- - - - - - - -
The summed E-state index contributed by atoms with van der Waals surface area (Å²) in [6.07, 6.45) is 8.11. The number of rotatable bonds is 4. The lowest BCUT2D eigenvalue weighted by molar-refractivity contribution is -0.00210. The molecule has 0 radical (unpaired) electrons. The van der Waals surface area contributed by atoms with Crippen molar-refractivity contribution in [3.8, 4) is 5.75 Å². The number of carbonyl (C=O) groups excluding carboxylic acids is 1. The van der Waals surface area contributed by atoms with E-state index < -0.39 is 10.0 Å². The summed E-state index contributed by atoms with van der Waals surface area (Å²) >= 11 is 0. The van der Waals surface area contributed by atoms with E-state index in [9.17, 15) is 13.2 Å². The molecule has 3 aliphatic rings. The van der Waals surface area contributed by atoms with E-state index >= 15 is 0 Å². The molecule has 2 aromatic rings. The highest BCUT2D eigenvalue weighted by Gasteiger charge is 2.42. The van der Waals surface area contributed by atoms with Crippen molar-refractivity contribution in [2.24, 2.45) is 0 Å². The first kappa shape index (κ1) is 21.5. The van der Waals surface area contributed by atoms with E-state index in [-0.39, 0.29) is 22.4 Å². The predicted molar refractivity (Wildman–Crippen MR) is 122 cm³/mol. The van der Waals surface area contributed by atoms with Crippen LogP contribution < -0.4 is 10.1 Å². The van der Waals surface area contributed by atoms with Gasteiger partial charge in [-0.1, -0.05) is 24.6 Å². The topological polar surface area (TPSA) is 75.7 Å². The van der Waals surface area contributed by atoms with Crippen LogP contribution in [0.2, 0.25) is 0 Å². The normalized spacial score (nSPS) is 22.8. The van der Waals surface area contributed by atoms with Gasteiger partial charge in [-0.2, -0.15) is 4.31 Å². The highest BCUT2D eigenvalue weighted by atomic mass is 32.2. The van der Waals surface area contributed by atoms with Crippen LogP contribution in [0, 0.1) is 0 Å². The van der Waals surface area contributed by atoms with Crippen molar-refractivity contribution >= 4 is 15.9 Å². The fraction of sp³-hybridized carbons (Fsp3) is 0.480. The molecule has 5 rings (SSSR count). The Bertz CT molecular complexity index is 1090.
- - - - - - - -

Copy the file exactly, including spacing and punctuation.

The summed E-state index contributed by atoms with van der Waals surface area (Å²) in [6.07, 6.45) is 8.11. The number of rotatable bonds is 4. The lowest BCUT2D eigenvalue weighted by molar-refractivity contribution is -0.00210. The molecule has 0 radical (unpaired) electrons. The van der Waals surface area contributed by atoms with Crippen molar-refractivity contribution in [3.8, 4) is 5.75 Å². The number of carbonyl (C=O) groups excluding carboxylic acids is 1. The van der Waals surface area contributed by atoms with E-state index < -0.39 is 10.0 Å². The summed E-state index contributed by atoms with van der Waals surface area (Å²) >= 11 is 0. The van der Waals surface area contributed by atoms with E-state index in [9.17, 15) is 13.2 Å². The molecule has 3 aliphatic rings. The van der Waals surface area contributed by atoms with E-state index >= 15 is 0 Å². The molecule has 2 aromatic rings. The highest BCUT2D eigenvalue weighted by Gasteiger charge is 2.42. The van der Waals surface area contributed by atoms with Crippen molar-refractivity contribution in [2.24, 2.45) is 0 Å². The first kappa shape index (κ1) is 21.5. The van der Waals surface area contributed by atoms with E-state index in [-0.39, 0.29) is 22.4 Å². The predicted molar refractivity (Wildman–Crippen MR) is 122 cm³/mol. The van der Waals surface area contributed by atoms with Crippen LogP contribution < -0.4 is 10.1 Å². The van der Waals surface area contributed by atoms with Gasteiger partial charge in [-0.1, -0.05) is 24.6 Å². The topological polar surface area (TPSA) is 75.7 Å². The van der Waals surface area contributed by atoms with Crippen LogP contribution in [0.2, 0.25) is 0 Å². The normalized spacial score (nSPS) is 22.8. The van der Waals surface area contributed by atoms with Gasteiger partial charge in [-0.2, -0.15) is 4.31 Å². The highest BCUT2D eigenvalue weighted by atomic mass is 32.2. The van der Waals surface area contributed by atoms with Crippen LogP contribution in [0, 0.1) is 0 Å². The van der Waals surface area contributed by atoms with Crippen molar-refractivity contribution >= 4 is 15.9 Å². The fraction of sp³-hybridized carbons (Fsp3) is 0.480. The molecule has 5 rings (SSSR count). The Bertz CT molecular complexity index is 1090.